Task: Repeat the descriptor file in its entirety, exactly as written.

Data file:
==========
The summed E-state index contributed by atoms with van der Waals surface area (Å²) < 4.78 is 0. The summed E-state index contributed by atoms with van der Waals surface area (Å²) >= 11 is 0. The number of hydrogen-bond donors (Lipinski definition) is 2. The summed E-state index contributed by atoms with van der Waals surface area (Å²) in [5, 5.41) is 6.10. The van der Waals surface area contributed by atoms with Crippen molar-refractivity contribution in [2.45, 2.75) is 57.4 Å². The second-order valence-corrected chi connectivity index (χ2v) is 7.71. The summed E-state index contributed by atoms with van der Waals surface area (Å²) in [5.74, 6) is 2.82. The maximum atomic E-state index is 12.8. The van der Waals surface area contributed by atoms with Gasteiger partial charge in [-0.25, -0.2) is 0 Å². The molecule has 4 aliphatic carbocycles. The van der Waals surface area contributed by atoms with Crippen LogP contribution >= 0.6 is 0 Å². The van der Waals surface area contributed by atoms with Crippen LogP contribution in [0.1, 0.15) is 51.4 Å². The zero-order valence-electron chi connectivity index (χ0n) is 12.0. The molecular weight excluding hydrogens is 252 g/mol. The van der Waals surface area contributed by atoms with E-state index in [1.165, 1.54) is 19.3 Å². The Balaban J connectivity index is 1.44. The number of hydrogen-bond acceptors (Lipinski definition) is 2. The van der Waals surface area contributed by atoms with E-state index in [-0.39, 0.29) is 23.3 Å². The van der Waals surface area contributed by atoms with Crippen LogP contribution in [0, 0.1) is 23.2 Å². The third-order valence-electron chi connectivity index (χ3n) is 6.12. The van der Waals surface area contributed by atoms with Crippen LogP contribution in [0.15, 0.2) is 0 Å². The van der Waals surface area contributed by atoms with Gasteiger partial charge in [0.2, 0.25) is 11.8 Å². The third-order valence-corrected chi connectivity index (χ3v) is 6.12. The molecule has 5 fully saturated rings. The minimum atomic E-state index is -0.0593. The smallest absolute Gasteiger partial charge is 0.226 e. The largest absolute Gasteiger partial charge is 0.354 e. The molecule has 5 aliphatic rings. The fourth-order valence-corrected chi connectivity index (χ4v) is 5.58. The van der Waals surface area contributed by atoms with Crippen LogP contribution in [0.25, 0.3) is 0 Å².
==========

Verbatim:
The summed E-state index contributed by atoms with van der Waals surface area (Å²) < 4.78 is 0. The summed E-state index contributed by atoms with van der Waals surface area (Å²) >= 11 is 0. The number of hydrogen-bond donors (Lipinski definition) is 2. The summed E-state index contributed by atoms with van der Waals surface area (Å²) in [5, 5.41) is 6.10. The van der Waals surface area contributed by atoms with Crippen molar-refractivity contribution in [2.45, 2.75) is 57.4 Å². The second-order valence-corrected chi connectivity index (χ2v) is 7.71. The summed E-state index contributed by atoms with van der Waals surface area (Å²) in [5.74, 6) is 2.82. The maximum atomic E-state index is 12.8. The van der Waals surface area contributed by atoms with Gasteiger partial charge in [-0.25, -0.2) is 0 Å². The molecule has 4 aliphatic carbocycles. The van der Waals surface area contributed by atoms with Crippen LogP contribution >= 0.6 is 0 Å². The van der Waals surface area contributed by atoms with Crippen LogP contribution in [0.1, 0.15) is 51.4 Å². The zero-order valence-electron chi connectivity index (χ0n) is 12.0. The molecular weight excluding hydrogens is 252 g/mol. The van der Waals surface area contributed by atoms with E-state index in [1.165, 1.54) is 19.3 Å². The Balaban J connectivity index is 1.44. The number of hydrogen-bond acceptors (Lipinski definition) is 2. The van der Waals surface area contributed by atoms with E-state index in [-0.39, 0.29) is 23.3 Å². The van der Waals surface area contributed by atoms with Crippen LogP contribution in [0, 0.1) is 23.2 Å². The third-order valence-electron chi connectivity index (χ3n) is 6.12. The van der Waals surface area contributed by atoms with Crippen LogP contribution in [0.15, 0.2) is 0 Å². The van der Waals surface area contributed by atoms with Gasteiger partial charge in [0.2, 0.25) is 11.8 Å². The third-order valence-corrected chi connectivity index (χ3v) is 6.12. The molecule has 5 fully saturated rings. The minimum atomic E-state index is -0.0593. The smallest absolute Gasteiger partial charge is 0.226 e. The largest absolute Gasteiger partial charge is 0.354 e. The molecule has 5 aliphatic rings. The fourth-order valence-corrected chi connectivity index (χ4v) is 5.58. The van der Waals surface area contributed by atoms with Crippen LogP contribution in [0.25, 0.3) is 0 Å².